More Details On The Proposed Inputfd Protocol For Wayland
Written by Michael Larabel in Wayland on 2 April 2017 at 01:35 AM EDT. 4 Comments
WAYLAND --
A few days ago I wrote about Inputfd as a new Wayland protocol proposal for better supporting gaming devices. Peter Hutterer who drafted the proposal has now released a larger overview on this proposed addition.

Hutterer has written a blog post now to describe this protocol for providing direct access to input devices on Wayland. This "Inputfd" protocol would be used for joysticks and other -- largely gaming focused -- peripherals, rather than implementing APIs for these different devices within libinput itself.
First, what is it? inputfd is a protocol for a Wayland compositor to pass a file descriptor (fd) for an input device directly to the client. The client can then read events off this fd and process them, without any additional buffering in between. In the ideal case, the compositor doesn't care (or even notice) that events are flowing between the kernel and the client. Because the compositor sets up the fd, the client does not need any special privileges.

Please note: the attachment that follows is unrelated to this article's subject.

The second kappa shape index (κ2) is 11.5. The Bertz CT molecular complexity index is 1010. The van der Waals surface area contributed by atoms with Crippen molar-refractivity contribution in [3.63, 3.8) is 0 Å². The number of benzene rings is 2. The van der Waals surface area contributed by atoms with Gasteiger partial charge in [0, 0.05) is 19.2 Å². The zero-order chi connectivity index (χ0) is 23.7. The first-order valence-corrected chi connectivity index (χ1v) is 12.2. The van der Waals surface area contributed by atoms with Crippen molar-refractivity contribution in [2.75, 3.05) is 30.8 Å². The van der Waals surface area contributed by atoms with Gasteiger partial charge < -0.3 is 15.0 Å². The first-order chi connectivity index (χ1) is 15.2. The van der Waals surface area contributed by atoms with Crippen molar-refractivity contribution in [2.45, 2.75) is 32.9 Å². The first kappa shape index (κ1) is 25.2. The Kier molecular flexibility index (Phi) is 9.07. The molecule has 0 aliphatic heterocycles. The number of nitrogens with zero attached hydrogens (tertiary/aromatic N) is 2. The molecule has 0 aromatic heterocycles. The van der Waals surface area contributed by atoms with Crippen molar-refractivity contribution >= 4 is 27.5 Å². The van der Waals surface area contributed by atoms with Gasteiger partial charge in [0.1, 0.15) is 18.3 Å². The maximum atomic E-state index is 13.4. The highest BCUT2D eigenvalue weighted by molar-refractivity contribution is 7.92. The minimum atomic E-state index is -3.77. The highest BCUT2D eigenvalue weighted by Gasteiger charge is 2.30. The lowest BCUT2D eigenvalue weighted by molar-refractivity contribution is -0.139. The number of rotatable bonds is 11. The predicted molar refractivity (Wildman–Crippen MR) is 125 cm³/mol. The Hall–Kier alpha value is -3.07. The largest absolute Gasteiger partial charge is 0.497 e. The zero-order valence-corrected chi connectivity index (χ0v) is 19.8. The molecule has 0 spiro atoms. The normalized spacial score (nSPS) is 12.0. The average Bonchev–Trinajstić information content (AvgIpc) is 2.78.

Why is this needed? There are a few input devices that will not be handled by libinput. libinput is the stack for those devices that have a direct interaction with the desktop - mice, keyboards, touchpads, ... But plenty of devices do not want or require desktop interactions. Joysticks/gamepads are the prime example here, but 3D mice or VR input devices also come to mind. These devices don't control the cursor on the desktop, so the compositor doesn't care about the device's events. Note that the current draft only caters for joysticks, 3D mice etc. are TBD.

Those wishing to learn more can read Peter's blog post.
About The Author
Author picture

Michael Larabel is the principal author of Phoronix.com and founded the site in 2004 with a focus on enriching the Linux hardware experience. Michael has written more than 10,000 articles covering the state of Linux hardware support, Linux performance, graphics drivers, and other topics. Michael is also the lead developer of the Phoronix Test Suite, Phoromatic, and OpenBenchmarking.org automated benchmarking software. He can be followed via Twitter or contacted via MichaelLarabel.com.

Related Wayland News
Popular News